Skip to content

Soccer siblings to clash at Paris Olympics — her with Canada, him with New Zealand

North Delta's Manders will be on sidelines of competing women's teams July 25
Soccer family members Jasmine and Amar Mander on a pitch in Montreal during a 2021 game between the women's teams of Canada and New Zealand. Amar is a team physiotherapist for New Zealand and Jasmine is an assistant coach for Canada's team.

Siblings Jasmine and Amar Mander both plan to travel to France this summer but with different flights, lodging and jobs while in the country.

At the 2024 Paris Summer Olympics in just a few weeks, the North Delta-raised pair will be on opposite sides of the pitch when Canada faces New Zealand in the women's soccer tournament on July 25, in Group A opening games for both sides.

After the draw was held in March, they almost couldn't believe the result.

"It was a crazy coincidence," said Amar, who works as a therapist for the New Zealand national team.

"We had done some preliminary statistics around which teams we could get, based on parameters of us not being able to be in the same group as some others," explained Jasmine, an assistant coach for Canada's squad.

"It was actually very possible that we'd get New Zealand in our group, a good chance, even," she added.

"But then to see that come through, you're excited because you obviously have your sibling on the other team but then you're kind of making sure that preparation-wise, it's a team we're familiar with, we've played them twice. Bev (coach Priestman) knows them really well and yeah, it was a good draw for us. It's a familiar opponent, not an easy opponent."

Jasmine, 29, and Amar, 31, both grew up playing soccer around Delta and Surrey, and travelled different paths to the national teams to battle at Saint-Étienne, in Stade Geoffroy-Guichard.

"We both still live in North Delta, went to Heath Elementary and then Seaquam (Secondary)," reported Amar. "She played Surdel (girls league), and I played North Delta."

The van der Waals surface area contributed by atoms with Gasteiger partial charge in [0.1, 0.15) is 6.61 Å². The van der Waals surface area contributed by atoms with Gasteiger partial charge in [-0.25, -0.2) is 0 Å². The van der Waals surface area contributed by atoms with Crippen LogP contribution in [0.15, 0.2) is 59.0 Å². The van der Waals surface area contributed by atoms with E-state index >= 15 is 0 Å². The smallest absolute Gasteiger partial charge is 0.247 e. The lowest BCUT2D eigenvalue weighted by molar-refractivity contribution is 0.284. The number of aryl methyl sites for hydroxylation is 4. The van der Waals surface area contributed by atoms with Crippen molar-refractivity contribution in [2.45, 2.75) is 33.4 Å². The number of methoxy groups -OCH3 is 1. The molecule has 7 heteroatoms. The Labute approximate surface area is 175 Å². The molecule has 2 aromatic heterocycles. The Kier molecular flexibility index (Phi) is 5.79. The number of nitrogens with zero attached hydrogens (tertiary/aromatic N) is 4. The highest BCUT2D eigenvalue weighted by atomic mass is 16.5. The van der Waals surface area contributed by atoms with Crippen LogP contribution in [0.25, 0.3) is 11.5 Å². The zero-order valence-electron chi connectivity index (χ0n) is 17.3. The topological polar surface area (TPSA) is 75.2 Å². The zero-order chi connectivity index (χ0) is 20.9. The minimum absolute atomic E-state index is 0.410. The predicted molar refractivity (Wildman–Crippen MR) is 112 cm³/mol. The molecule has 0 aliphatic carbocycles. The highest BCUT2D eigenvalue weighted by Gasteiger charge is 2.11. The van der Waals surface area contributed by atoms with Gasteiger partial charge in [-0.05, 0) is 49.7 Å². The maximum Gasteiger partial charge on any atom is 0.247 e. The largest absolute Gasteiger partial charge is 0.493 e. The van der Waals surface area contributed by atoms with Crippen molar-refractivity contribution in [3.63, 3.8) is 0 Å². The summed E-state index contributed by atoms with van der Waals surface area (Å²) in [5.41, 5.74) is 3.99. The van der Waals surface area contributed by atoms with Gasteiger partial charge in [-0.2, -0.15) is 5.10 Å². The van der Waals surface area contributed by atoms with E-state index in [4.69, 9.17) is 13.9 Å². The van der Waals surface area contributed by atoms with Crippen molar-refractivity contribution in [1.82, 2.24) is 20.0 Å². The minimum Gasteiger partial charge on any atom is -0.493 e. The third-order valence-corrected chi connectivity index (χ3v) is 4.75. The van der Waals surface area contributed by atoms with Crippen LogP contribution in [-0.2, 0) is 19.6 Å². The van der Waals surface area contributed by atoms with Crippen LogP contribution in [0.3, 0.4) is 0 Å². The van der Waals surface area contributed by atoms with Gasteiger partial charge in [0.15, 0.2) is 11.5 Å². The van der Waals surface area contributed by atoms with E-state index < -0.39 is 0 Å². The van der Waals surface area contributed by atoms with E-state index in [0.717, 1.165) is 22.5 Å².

Today, Amar coaches with Surrey FC in Newton, plays centre-mid for Coastal FC's Premier team in South Surrey and works at Sungod Sports & Orthopaedic Physiotherapy Clinic, the one in North Delta. "I did my undergrad at SFU in kinesiology and then my master's in physio at Oxford in the UK," Amar added.

In 2021 when New Zealand was looking for a team physiotherapist for games in Montreal and Ottawa, Jasmine urged her brother to take the job. Busy at Sungod, Amar declined initially, but eventually began working with the island nation's top female soccer players.

"I thought sure, it was going to be a one-off thing and I said, yeah, fine," he recalled. "So here I am, a couple of years later, I've gone to Colombia, South Korea, Japan, Los Angeles and Chicago with the team. And then I stopped for about a year because they had found a full-time therapist, who is now pregnant. It just happened that they needed someone to go to the Olympics with them. Here I go."

Also in 2021, Jasmine began work as an analyst for Canada's women's team, and has since moved into an assistant-coaching role.

"It was a great year (in 2021) and great timing, because we went to the Olympics in Tokyo and we won the gold medal," Jasmine said. "Being at my first Olympics, it was amazing. So perhaps this time, it will be different and even better. I was just really happy to be there, and now again in Paris."

Growing up, the Mander siblings both loved watching the Olympics on television.

"We'd never, ever pictured ourselves going to the Olympics, let alone lining up against each other for different soccer teams," Amar said. "Honestly, I can't even put it in words, the feeling."

The two have never faced each other on any soccer sidelines, playing or coaching, in any capacity, Jasmine noted. 

"I sure hope Canada is gonna kick some butt," she said, "but in a tournament like this, anything can happen. You could say, on paper, we are the favourites, just in terms of FIFA rankings, but anything can happen in tournament football, you never know. It's going to be a whirlwind month with pre-Olympics preparation and then the games."

The siblings' parents will be watching along with millions of fans of competing nations.

"Everyone's excited and being really supportive," Amar said. "Most excited are our mom and dad. They teased me saying they're low-key supporting Canada, because they think Canada will go further (in the tournament), but we'll see how that goes."

Tom Zillich

About the Author: Tom Zillich

I cover entertainment, sports and news for Surrey Now-Leader and Black Press Media
Read more